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How to help teens take care of their health

How to help teens take care of their health

The teenage years see many dramatic changes our kids’ health and development. In 2020, these dramatic changes have been compounded by the impacts of the COVID-19 pandemic. Research has shown that young people have been disproportionately impacted by the pandemic, and are experiencing increased stress and anxiety. It’s important that parents are equipped to help teens take care of their health, especially through this challenging period.

Every parent will be aware of how difficult it is to support teens to make beneficial changes. It feels like they rebel against us out of sheer spite – if we tell them vegetables are good for them, they will most likely never touch a carrot again. At least, not until they are 25 and have woken up to themselves.

Trying to get a teen who doesn’t like exercising to exercise, or one who never talks to open up… well, we’ve got our work cut out for us.

Three golden rules

Remember the three golden rules for getting teens to do absolutely everything:

1. Make it about their friends

If you can tie their mates to their wellbeing, you’ll have more chance of success. This could be offering to be the car pool driver for them all to go the local pool or a gym session; providing a healthy fruit and veggie platter when they are all hanging out at your place; or even just mentioning that so-and-so is looking good after starting a new gym program, etc. 

Helping teens take care of their health through their friendships

2. Ask, don’t tell

Making a ‘suggestion’, not ‘telling them what to do’ is our best strategy for gently nudging our teens in the direction we want them to head. It helps if you can offer them two healthy choices and then the decision is theirs.

3. Bin the nags

It can be so easy to fall into a pattern of nagging. All our teens hear when we do this is that we find fault in everything they do. Instead, seek out the times when they are doing something well and hit the praise button as hard as you can. “Well done for walking to school this morning, did you feel good?”; “Thanks heaps for taking the dog out, I really appreciate it”; “I noticed you picked up your towel this morning and I’m really grateful,” etc.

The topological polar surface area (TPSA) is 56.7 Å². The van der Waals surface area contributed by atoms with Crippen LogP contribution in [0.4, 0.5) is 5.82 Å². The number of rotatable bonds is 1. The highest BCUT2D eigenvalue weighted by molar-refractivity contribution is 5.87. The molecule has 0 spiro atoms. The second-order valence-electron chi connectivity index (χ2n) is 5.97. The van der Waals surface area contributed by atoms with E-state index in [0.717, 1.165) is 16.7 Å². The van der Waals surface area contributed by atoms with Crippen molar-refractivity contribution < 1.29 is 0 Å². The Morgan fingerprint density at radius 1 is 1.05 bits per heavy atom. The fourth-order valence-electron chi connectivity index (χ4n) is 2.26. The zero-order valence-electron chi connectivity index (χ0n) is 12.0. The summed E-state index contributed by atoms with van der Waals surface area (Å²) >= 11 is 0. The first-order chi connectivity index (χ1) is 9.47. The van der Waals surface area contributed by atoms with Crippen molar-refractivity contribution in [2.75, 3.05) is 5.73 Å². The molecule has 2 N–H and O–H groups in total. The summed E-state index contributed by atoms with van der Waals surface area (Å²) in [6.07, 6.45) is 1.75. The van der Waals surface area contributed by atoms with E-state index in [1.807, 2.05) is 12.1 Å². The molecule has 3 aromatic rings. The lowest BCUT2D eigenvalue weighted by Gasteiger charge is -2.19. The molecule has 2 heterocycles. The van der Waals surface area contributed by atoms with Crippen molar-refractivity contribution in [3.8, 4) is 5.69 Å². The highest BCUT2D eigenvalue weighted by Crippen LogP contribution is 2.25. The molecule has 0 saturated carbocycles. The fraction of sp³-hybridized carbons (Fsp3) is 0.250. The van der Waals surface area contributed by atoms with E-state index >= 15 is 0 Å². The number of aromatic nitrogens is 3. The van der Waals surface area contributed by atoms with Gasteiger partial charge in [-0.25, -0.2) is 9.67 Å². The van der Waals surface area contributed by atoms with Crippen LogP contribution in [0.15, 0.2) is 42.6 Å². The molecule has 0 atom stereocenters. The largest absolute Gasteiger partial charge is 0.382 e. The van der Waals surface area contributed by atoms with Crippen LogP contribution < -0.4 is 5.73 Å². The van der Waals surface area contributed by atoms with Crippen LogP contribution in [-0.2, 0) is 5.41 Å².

To further help us out, the YMCA have created Virtual Y. It’s a completely free online wellbeing hub aimed at supporting kids at home. The team have a few areas where they can help teens take care of their physical and mental health.

Nutrition loading

While we know that Nutrition Australia’s Healthy Eating Pyramid is a great place to start for good nutrition,  getting our kids on board isn’t easy. Good nutrition in the teen years if vital for physical and mental health, but it’s hard to get kids to understand the benefits.

Help teens take care of their health through good nutrition

We can relay info to our kids until we are blue in the face, but they are unlikely to change their Gatorade-guzzling ways. Enter Virtual Y, which shares important nutrition information in a non-confrontational way. There’s a nutrition coach available to answer any of their food and nutrition questions. They also regularly update the site with new and delicious recipes that will appeal to even the fussiest teen.